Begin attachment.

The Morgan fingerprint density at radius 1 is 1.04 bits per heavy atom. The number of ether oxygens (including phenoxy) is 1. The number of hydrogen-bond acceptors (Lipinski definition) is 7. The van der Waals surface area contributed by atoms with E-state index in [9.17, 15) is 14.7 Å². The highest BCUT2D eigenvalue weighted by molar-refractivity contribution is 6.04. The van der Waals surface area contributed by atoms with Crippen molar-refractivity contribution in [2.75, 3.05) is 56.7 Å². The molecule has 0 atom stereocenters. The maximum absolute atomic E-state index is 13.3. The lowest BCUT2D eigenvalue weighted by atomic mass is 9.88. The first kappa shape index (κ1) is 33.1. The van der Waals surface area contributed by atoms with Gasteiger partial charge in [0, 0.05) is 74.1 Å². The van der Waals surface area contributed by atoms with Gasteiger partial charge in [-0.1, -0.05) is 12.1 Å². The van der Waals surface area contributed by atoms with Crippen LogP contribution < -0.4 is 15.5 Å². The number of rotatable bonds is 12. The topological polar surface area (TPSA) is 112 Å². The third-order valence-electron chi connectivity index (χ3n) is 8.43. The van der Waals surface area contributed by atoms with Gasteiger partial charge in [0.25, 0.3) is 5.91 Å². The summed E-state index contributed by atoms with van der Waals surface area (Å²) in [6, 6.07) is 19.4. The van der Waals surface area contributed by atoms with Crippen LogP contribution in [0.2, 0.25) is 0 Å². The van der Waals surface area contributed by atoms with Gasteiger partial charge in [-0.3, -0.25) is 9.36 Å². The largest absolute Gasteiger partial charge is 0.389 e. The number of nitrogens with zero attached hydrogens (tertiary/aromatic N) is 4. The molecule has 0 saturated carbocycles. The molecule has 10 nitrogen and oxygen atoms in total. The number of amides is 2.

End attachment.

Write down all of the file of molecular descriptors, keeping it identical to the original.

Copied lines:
The Morgan fingerprint density at radius 1 is 1.04 bits per heavy atom. The number of ether oxygens (including phenoxy) is 1. The number of hydrogen-bond acceptors (Lipinski definition) is 7. The van der Waals surface area contributed by atoms with E-state index in [9.17, 15) is 14.7 Å². The highest BCUT2D eigenvalue weighted by molar-refractivity contribution is 6.04. The van der Waals surface area contributed by atoms with Crippen molar-refractivity contribution in [2.75, 3.05) is 56.7 Å². The molecule has 0 atom stereocenters. The maximum absolute atomic E-state index is 13.3. The lowest BCUT2D eigenvalue weighted by atomic mass is 9.88. The first kappa shape index (κ1) is 33.1. The van der Waals surface area contributed by atoms with Gasteiger partial charge in [0, 0.05) is 74.1 Å². The van der Waals surface area contributed by atoms with Gasteiger partial charge in [-0.1, -0.05) is 12.1 Å². The van der Waals surface area contributed by atoms with Crippen LogP contribution < -0.4 is 15.5 Å². The number of rotatable bonds is 12. The topological polar surface area (TPSA) is 112 Å². The third-order valence-electron chi connectivity index (χ3n) is 8.43. The van der Waals surface area contributed by atoms with Gasteiger partial charge in [0.25, 0.3) is 5.91 Å². The summed E-state index contributed by atoms with van der Waals surface area (Å²) in [6, 6.07) is 19.4. The van der Waals surface area contributed by atoms with Crippen LogP contribution in [0.2, 0.25) is 0 Å². The van der Waals surface area contributed by atoms with Gasteiger partial charge in [-0.3, -0.25) is 9.36 Å². The largest absolute Gasteiger partial charge is 0.389 e. The number of nitrogens with zero attached hydrogens (tertiary/aromatic N) is 4. The molecule has 0 saturated carbocycles. The molecule has 10 nitrogen and oxygen atoms in total. The number of amides is 2.